Bone Collector … A Photo Treasure Chest
Many people mentioned the Bone Collector Trail when I asked for trail recommendations. So I went to the Strava site, did an activity search, and came up with all kinds of different trails called Bone Collector. I chose a loop (yes I always prefer a loop or a shuttle) with enough miles to give me a workout. What I came up with was a ride posted by a girl named Brittani, which called for 9.9 miles and 1,311 feet of climbing. I loaded her track onto my Garmin 800 Edge and headed up Highway 44 for my afternoon ride (I had done a little riding up on the Skyline Trails right in Rapid City). At that point in time I had no idea how I would drift off of Brittani’s path!
After bouncing across a plateau on Log Porch Road (also called FSR 173) for at least a mile I found Brittani’s starting point, in a grassy field just across from a huge pile of logs.
While getting all my gear on I began to think about the origin of the name Bone Collector. “Why was this trail called Bone Collector?” I thought. Had paleontologists found a bunch of dinosaur bones buried in the banks adjacent to the trail? Had human skeletons been found in some crevice? Had riders broken bones or died along the way … the trail collecting their skeletons?
Once I was all prepped I set out to the south. Less than a mile from the trailhead I did come across some rocky trail sections which could cause problems to a rider’s skeleton.
One such place had a skinny ladder (two foot wide) spanning two boulders followed by an abrupt drop off of the second boulder. Next to the ladder sat a six inch wide ramp, balancing on one of the boulders but not crossing the gap. I am not sure how I was supposed to ride that set-up!
Near the southern end of the ride I had a lot of trouble seeing the trail . A thick blanket of downed branches and pine needles were spread out for hundreds of feet in all directions due to loggers. Thank goodness for the blue streamers hanging from an occasional tree!
After making a turn toward the east I spotted some wild turkeys. I was not real excited as lately I have seen many of these birds on my home trails in San Diego.
Once again, just like my ride the previous day (Victoria Lake), I had to find the trail without signs. Actually, the only sign I found marked the trail just after crossing a fire road. I shot across the road, feeling good about seeing such a nice, clear trail marked with a fairly new sign. However, after riding the trail for about a half mile I looked at my GPS only to find I was way off track! I turned and retraced my path only to find I had needed to ride up the fire road instead of following that nice sign.
I don’t like having to backtrack, especially when I have to go back up a climb! However, this miscue did allow me to see the most perfectly arched tree I have come across.
I managed to lose Brittani’s trail two more times during my ride. Both times the turn-offs for the trails were almost invisible … having been very lightly traveled and, of course, not signed. But, if I had been paying closer attention to my GPS I would not have erred.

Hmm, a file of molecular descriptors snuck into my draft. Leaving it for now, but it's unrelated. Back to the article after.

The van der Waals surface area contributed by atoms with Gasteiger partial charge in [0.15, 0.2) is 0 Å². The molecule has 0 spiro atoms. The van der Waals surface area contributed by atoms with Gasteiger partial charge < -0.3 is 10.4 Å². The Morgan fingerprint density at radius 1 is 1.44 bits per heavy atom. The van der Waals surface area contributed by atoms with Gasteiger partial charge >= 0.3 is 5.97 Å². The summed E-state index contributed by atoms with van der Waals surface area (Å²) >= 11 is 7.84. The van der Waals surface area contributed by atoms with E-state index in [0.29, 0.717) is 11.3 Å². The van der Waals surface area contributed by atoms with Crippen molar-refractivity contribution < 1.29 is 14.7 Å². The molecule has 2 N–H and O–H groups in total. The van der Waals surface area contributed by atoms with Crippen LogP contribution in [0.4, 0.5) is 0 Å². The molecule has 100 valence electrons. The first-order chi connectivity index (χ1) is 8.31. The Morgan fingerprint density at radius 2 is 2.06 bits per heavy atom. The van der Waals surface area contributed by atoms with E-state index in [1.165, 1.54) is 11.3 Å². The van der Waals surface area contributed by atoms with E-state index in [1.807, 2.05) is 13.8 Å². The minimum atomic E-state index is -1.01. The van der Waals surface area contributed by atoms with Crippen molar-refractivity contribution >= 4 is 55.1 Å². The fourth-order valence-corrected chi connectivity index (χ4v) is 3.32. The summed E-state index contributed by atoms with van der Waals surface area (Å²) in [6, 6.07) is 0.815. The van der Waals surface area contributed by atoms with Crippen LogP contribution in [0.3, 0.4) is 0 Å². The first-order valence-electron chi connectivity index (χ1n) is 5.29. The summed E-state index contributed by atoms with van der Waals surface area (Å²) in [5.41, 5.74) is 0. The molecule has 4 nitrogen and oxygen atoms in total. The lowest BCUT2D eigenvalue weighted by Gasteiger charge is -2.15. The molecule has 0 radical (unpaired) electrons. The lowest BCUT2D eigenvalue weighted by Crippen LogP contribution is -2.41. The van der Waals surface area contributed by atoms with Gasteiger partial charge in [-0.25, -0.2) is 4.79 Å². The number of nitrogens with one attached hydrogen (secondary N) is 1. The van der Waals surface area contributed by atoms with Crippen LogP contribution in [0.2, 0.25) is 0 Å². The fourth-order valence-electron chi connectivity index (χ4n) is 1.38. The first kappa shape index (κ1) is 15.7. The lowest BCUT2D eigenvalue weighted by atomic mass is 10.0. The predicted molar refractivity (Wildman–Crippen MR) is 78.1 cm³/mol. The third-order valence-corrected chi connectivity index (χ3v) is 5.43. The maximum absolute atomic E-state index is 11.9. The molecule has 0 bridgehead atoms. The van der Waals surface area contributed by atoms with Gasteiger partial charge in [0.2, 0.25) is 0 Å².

The blue track represents Brittani’s ride, the gold one is mine. The green baloon is where the car was parked.
One of my gaffes put me on a trail through forest of a million tightly paced trees and took me right up to the edge of a cliff … allowing me a tremendous view of a grassy valley below.
Once back on the proper trail I soon found myself riding across that enormous green carpet. I must have taken twenty photos while riding in that valley. Boy was I glad I had not given up on Brittani’s track and biked back to the car after losing my direction!
Thunderstorms threatened the whole time. I felt a few drops a couple of times but never had to break out the old Gortex jacket.
The final part of Brittani’s ride took me from the valley floor up a very smooth fire road to the top of the plateau.
While cranking up the incline I came across another pile of logs which formed a silhouette against the sky.
After topping out onto the mesa sped south down FSR 173 and soon caught site of the car.
While on a mountain bike ride I try to pay attention to the trails, scenery, people, , landmarks, artifacts, and any other unusual event worth recording. I can tell you nothing about other trail users on this ride since I saw no one. Yup, I saw no other humans on this ride! Not a single sole! But as you can see, I have plenty of nice photos to make up the difference. Thank you Brittani for the wonderful track!
But lastly … Bone Collector … do any of you know how this trail got the name?
During most visits I take many more photos than I can place on a page. To view every image I captured … 33 photos in all, please visit my Photo Gallery site.
My other rides in the Black Hills are listed below: